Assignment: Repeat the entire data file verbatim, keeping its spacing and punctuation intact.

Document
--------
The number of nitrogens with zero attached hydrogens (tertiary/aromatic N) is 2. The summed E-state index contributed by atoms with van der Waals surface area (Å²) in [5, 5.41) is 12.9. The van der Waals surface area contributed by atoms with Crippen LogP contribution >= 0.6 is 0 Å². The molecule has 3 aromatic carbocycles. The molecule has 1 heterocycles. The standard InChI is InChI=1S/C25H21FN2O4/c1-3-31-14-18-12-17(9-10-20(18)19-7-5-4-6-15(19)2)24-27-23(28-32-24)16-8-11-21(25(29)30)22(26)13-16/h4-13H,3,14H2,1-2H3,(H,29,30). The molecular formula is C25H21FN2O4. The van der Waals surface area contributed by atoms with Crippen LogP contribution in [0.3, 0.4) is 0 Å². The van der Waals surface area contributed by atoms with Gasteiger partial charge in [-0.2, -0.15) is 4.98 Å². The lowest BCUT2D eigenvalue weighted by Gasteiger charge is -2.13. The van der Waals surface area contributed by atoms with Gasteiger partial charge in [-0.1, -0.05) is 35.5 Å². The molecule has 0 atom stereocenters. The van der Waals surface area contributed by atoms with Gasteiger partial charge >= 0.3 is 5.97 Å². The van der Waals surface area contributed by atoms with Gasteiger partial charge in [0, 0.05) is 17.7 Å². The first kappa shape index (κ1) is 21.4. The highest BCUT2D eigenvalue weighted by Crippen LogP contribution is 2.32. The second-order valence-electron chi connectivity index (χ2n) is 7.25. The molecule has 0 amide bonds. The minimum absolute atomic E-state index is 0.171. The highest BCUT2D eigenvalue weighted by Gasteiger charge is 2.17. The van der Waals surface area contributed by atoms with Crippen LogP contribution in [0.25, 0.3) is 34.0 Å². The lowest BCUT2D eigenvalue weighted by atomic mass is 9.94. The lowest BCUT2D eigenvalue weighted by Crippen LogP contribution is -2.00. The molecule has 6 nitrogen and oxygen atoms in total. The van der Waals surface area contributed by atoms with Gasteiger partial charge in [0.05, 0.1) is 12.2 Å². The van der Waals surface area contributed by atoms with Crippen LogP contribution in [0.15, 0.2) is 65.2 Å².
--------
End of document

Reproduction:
The number of nitrogens with zero attached hydrogens (tertiary/aromatic N) is 2. The summed E-state index contributed by atoms with van der Waals surface area (Å²) in [5, 5.41) is 12.9. The van der Waals surface area contributed by atoms with Crippen LogP contribution >= 0.6 is 0 Å². The molecule has 3 aromatic carbocycles. The molecule has 1 heterocycles. The standard InChI is InChI=1S/C25H21FN2O4/c1-3-31-14-18-12-17(9-10-20(18)19-7-5-4-6-15(19)2)24-27-23(28-32-24)16-8-11-21(25(29)30)22(26)13-16/h4-13H,3,14H2,1-2H3,(H,29,30). The molecular formula is C25H21FN2O4. The van der Waals surface area contributed by atoms with Crippen LogP contribution in [0.3, 0.4) is 0 Å². The van der Waals surface area contributed by atoms with Gasteiger partial charge in [-0.2, -0.15) is 4.98 Å². The lowest BCUT2D eigenvalue weighted by Gasteiger charge is -2.13. The van der Waals surface area contributed by atoms with Gasteiger partial charge in [-0.1, -0.05) is 35.5 Å². The molecule has 0 atom stereocenters. The van der Waals surface area contributed by atoms with Gasteiger partial charge >= 0.3 is 5.97 Å². The van der Waals surface area contributed by atoms with Gasteiger partial charge in [0, 0.05) is 17.7 Å². The first kappa shape index (κ1) is 21.4. The highest BCUT2D eigenvalue weighted by Crippen LogP contribution is 2.32. The second-order valence-electron chi connectivity index (χ2n) is 7.25. The molecule has 0 amide bonds. The minimum absolute atomic E-state index is 0.171. The highest BCUT2D eigenvalue weighted by Gasteiger charge is 2.17. The van der Waals surface area contributed by atoms with Crippen LogP contribution in [0.25, 0.3) is 34.0 Å². The lowest BCUT2D eigenvalue weighted by atomic mass is 9.94. The lowest BCUT2D eigenvalue weighted by Crippen LogP contribution is -2.00. The molecule has 6 nitrogen and oxygen atoms in total. The van der Waals surface area contributed by atoms with Gasteiger partial charge in [0.05, 0.1) is 12.2 Å². The van der Waals surface area contributed by atoms with Crippen LogP contribution in [0.15, 0.2) is 65.2 Å².